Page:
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In Emotion-Focused Therapy for Depression, Leslie S. Greenberg and Jeanne C. Watson provide a manual for the emotion-focused therapy (EFT) of depression. Their approach is supported by studies in which EFT for depression was compared with cognitive-behavioral therapy and client-centered therapy. The approach has been refined to apply specifically to the treatment of this pervasive and often intractable disorder. The authors discuss the nature of depression and its treatment, examine the role of emotion, present a schematic model of depression and an overview of the course of treatment, and suggest who might benefit. Written with a practical focus rather than the more academic theoretical style of previous books that established the theoretical grounds and scientific viability of working with emotion in psychotherapy, this book aims to introduce practitioners to the idea of using this approach to work with a depressed population. The book covers theory, case formulation, treatment, and research in a way that makes this complex form of therapy accessible to all readers. Particularly valuable are the case examples, which demonstrate the deliberate and skillful use of techniques to leverage emotional awareness and thus bring about change. (PsycINFO Database Record (c) 2012 APA, all rights reserved)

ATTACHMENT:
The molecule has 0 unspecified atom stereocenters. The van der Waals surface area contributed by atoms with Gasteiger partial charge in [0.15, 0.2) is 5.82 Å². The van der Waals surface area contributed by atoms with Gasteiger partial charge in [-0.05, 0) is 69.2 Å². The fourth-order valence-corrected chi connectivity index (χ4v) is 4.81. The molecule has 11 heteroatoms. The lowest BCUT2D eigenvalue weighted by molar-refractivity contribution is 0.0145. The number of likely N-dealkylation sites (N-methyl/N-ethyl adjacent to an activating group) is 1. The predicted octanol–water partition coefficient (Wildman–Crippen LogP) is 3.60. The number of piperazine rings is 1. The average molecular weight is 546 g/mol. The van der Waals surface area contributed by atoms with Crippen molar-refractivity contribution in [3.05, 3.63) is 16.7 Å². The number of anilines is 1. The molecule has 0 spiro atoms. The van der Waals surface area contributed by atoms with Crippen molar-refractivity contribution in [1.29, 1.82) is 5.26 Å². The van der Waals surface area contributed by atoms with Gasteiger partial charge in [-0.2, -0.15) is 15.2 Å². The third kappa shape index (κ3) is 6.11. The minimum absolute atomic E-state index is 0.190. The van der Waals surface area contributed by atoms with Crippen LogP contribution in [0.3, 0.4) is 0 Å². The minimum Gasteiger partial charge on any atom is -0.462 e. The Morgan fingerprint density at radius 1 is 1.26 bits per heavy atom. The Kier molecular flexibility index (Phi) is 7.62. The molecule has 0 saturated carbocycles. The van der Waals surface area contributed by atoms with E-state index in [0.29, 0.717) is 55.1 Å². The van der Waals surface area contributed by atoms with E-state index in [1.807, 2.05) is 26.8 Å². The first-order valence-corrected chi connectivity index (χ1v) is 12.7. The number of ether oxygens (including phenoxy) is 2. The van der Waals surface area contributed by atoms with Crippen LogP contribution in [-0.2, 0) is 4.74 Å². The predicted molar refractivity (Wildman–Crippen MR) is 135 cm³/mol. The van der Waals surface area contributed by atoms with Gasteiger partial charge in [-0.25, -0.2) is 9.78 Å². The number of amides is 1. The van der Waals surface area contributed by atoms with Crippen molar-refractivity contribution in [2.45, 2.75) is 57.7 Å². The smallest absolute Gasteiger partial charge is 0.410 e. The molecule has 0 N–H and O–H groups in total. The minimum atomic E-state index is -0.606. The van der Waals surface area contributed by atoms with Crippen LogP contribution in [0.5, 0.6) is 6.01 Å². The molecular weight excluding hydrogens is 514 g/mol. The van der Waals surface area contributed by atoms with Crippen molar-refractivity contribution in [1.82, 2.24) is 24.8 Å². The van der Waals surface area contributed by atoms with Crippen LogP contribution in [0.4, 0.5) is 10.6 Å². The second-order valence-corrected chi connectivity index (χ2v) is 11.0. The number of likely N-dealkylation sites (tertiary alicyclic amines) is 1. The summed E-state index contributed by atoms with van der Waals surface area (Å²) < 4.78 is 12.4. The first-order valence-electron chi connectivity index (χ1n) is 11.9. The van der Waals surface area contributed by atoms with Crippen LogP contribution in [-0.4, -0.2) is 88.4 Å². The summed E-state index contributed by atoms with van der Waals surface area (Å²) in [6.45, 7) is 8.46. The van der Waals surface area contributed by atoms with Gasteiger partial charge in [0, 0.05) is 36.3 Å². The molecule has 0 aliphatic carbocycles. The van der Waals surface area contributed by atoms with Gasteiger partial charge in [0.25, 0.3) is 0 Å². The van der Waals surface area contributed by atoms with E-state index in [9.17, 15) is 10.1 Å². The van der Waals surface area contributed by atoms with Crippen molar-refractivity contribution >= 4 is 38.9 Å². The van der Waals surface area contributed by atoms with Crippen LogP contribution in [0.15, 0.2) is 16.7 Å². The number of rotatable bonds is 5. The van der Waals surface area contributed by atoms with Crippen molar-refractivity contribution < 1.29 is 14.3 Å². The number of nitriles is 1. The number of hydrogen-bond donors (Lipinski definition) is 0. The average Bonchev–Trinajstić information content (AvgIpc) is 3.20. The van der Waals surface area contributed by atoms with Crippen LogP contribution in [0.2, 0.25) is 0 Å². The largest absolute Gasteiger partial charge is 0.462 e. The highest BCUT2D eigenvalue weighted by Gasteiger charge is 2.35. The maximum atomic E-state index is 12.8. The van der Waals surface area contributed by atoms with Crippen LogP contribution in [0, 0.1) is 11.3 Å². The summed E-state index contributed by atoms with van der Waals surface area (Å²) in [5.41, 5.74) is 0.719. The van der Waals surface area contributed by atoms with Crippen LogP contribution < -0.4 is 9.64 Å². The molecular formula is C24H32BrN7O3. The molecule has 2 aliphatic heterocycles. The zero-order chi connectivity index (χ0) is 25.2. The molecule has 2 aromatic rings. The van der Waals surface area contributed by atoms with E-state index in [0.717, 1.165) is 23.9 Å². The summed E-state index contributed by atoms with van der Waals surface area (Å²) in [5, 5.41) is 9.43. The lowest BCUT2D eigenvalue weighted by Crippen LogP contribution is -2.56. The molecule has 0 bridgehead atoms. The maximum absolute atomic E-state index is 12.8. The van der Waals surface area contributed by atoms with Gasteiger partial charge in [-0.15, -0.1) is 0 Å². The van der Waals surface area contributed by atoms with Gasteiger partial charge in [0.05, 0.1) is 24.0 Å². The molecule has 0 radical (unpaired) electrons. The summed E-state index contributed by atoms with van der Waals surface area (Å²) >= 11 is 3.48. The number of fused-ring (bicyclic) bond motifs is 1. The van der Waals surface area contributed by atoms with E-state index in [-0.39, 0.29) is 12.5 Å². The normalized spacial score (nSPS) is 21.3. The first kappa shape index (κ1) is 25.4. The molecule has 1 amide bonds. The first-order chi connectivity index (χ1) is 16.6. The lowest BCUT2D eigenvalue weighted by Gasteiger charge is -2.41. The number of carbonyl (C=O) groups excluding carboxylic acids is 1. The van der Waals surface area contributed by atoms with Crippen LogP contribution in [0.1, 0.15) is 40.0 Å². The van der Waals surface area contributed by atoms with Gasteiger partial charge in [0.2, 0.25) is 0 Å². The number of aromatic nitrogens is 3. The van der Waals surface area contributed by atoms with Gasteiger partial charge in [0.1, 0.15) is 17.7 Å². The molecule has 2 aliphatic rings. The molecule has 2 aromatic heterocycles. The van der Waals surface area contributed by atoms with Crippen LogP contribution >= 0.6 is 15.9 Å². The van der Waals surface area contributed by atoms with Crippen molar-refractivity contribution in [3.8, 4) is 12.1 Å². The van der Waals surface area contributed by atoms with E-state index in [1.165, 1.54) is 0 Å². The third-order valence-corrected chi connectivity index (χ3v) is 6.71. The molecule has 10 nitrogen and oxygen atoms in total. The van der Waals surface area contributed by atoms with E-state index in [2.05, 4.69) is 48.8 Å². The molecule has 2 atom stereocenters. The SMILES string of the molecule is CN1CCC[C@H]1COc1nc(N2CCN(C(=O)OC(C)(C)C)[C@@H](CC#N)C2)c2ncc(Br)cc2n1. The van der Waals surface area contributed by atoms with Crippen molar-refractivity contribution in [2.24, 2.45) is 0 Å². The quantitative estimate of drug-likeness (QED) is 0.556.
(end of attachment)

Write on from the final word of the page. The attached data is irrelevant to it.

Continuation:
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Discusses the nature of emotion, in the light of modern evolutionary and cognitive theories. An empirical measure of clients' emotion episodes is presented that implicates cognitive, affective, and motivational components in emotional processing. The authors argue that emotion plays an important role in therapy, providing information about clients' reactions, needs, beliefs, and appraisals. Because sound emotional processing is integral to adaptive human functioning, schemes governing affective processing constitute key therapeutic targets. To this end, it is argued that differential, emotionally focused intervention is needed for different types of emotional problems. (PsycINFO Database Record (c) 2012 APA, all rights reserved)
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A prominent theme presented in this volume is that symptoms in the bereaved individual have meaning-making significance and that meaning reconstruction in response to loss is the central process in grieving. More scientifically oriented readers will find comprehensive discussions of research programs supporting these tenets, particularly those linking grief with responses to loss involved in trauma. Practitioners will find clinically informed models and ample case descriptions to bridge concepts with real people suffering real loss. All will find new paradigms for approaching loss and reconstruction of meaning in a respectful, revealing way that has significance both personally and professionally. (PsycINFO Database Record (c) 2012 APA, all rights reserved)